And we've been shooting there for the front of Beecham House, because it affords us a beautiful carriageway for coaches to come in and out.
And architecturally, it totally suits the architectural style of our courtyard, of course, in Ealing And then, of course, we have this magnificent fort for Castillon, we have City Palace for the Emperor, which is amazingly decorated, beautiful sort of gold-embossed artwork in-in his main room.
And then we have Kushinagar, where we are turning into downtown Delhi of 1795.
One of our most stunning locations is the Beecham House gardens.
It's in Samode, which is just an hour from Jaipur.
These are very, very well-organized, lovely gardens, with fountains.
And they work beautifully as Beecham House backyard, if you like.
(John grunts) We were shooting a wonderful scene with Tom Bateman, who is cutting down some of the hedges.
During the scene, when we shot in one direction, everything looked amazing, and we were very happy.
And Niels put a little bit of smoke in to make it misty.
What they didn't realize was above in the trees were about three or four beehives.
And suddenly, all the smoke brought these very angry bees out.
And the whole set was sort of full of swarms of bees, like an animation.
And everybody went running for cover, like this.
We had to stop filming, and everyone had gloves on them, and all the Indians were laughing.
And, you know, people got stung.
I mean, I shouldn't laugh, but people did get stung.
Bee sting, bee sting.
(actors talking in background) Don't look from her to her.
I'll just do it.
Just do it.
Yeah, I'll go and send it now, let's just do it.
Yeah, I'm like that too.
TOM BATEMAN: Gurinder is a joy.
I mean, she's an O.B.E., which sort of gives weight and gravitas, but she is the most playful, wonderful, imaginative, creative person I think I've ever met.
LESLEY NICOL: She's a force of nature.
I can see how she's managed to get this whole project together, because she's, she's a big bundle of energy.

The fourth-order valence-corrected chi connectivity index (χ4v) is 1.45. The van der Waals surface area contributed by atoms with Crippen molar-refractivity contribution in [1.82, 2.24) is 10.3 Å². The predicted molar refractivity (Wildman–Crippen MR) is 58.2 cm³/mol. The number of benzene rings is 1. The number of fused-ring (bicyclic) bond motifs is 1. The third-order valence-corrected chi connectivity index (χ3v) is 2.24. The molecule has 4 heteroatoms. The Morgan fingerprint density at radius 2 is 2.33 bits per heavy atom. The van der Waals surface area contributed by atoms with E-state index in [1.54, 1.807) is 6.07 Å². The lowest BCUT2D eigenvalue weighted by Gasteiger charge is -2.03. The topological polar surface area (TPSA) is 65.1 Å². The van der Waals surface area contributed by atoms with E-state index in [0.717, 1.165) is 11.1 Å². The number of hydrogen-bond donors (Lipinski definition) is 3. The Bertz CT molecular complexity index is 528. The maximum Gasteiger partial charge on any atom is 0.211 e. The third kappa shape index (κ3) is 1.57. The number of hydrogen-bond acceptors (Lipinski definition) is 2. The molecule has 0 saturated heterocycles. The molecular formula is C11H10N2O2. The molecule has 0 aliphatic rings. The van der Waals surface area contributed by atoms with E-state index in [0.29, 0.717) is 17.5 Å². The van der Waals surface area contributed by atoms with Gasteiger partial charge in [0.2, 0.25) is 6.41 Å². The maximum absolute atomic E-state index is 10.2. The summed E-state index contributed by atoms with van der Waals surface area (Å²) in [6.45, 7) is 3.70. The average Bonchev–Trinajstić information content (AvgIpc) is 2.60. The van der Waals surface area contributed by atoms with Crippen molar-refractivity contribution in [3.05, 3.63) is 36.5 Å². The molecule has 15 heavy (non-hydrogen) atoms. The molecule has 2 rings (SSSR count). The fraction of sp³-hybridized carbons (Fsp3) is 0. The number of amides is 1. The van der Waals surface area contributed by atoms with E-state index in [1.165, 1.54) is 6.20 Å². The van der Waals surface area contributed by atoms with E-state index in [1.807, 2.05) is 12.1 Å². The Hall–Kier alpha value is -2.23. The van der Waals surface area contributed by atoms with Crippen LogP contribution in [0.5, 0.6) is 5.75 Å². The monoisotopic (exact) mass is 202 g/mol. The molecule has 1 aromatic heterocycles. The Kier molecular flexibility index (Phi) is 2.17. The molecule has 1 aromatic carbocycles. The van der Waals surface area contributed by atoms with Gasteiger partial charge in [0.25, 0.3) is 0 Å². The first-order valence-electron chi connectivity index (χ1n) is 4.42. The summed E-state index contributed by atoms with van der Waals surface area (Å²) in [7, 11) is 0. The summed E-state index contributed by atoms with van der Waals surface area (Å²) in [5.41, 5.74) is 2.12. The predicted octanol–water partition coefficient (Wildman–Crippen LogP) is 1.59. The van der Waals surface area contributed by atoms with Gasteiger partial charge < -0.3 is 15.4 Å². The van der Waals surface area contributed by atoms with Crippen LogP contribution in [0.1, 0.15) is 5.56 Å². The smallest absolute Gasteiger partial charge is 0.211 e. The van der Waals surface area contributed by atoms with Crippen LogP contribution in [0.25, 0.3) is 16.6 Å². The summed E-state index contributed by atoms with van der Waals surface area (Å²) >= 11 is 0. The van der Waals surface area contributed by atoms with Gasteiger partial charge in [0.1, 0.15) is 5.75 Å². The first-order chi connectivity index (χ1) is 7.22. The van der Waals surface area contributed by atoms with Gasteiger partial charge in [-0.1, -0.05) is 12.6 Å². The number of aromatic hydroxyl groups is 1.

She's great fun to work with.
And she's very creative, and she listens to ideas all the time.
Totally unlike any other director I've ever worked with.
She's such a strong character that she sort of keeps everybody on their toes.
And-and her passion is really infectious.
She's, she's sort of mad, in a way, but there's, there's a method to her madness.
Can we put someone up in that top corner, dusting?
She sort of has this bottomless pit of energy.
She's literally flying around the set, coming up with ideas.
Every single time I imagine a scene being somewhere, she goes, "Nope, let's do it on the stairs, let's go upstairs, let's move, get it on the move."
It really keeps you on your toes, but also your imagination is infectious.
You know, her imagination, it really is just sort of everyone's firing on all cylinders.
Um... and she's just, she's a delight, yeah.. PALLAVI SHARDA: "Beecham House" is a metaphor for India, I think, and the melting pot which has been India for the last few millennia.
RICHARDS: I think "Beecham House" is an exploration of character and culture.
BATEMAN: It's an exploration in how to be happy, in how much you fight for your freedom and your happiness, how you deal with grief, the shadows of the past affecting the present.
I think it has a level of historically authenticity, cultural authenticity, that is way above any kind of TV series.
It is something different.
CHADHA: "Beecham House" is one of those shows where, on a Sunday evening, you know, you settle down, with the family to watch, you know, a-a great show that is entertaining but also informative, but will also transport you not only to a different country but also a different time.
And so you can lose yourself in the, in the-the morals of the time, the dilemmas of the time, and really feel like you have immersed yourself in that world and come out the other end.
And that's all you can ask for, I think, from a great TV series.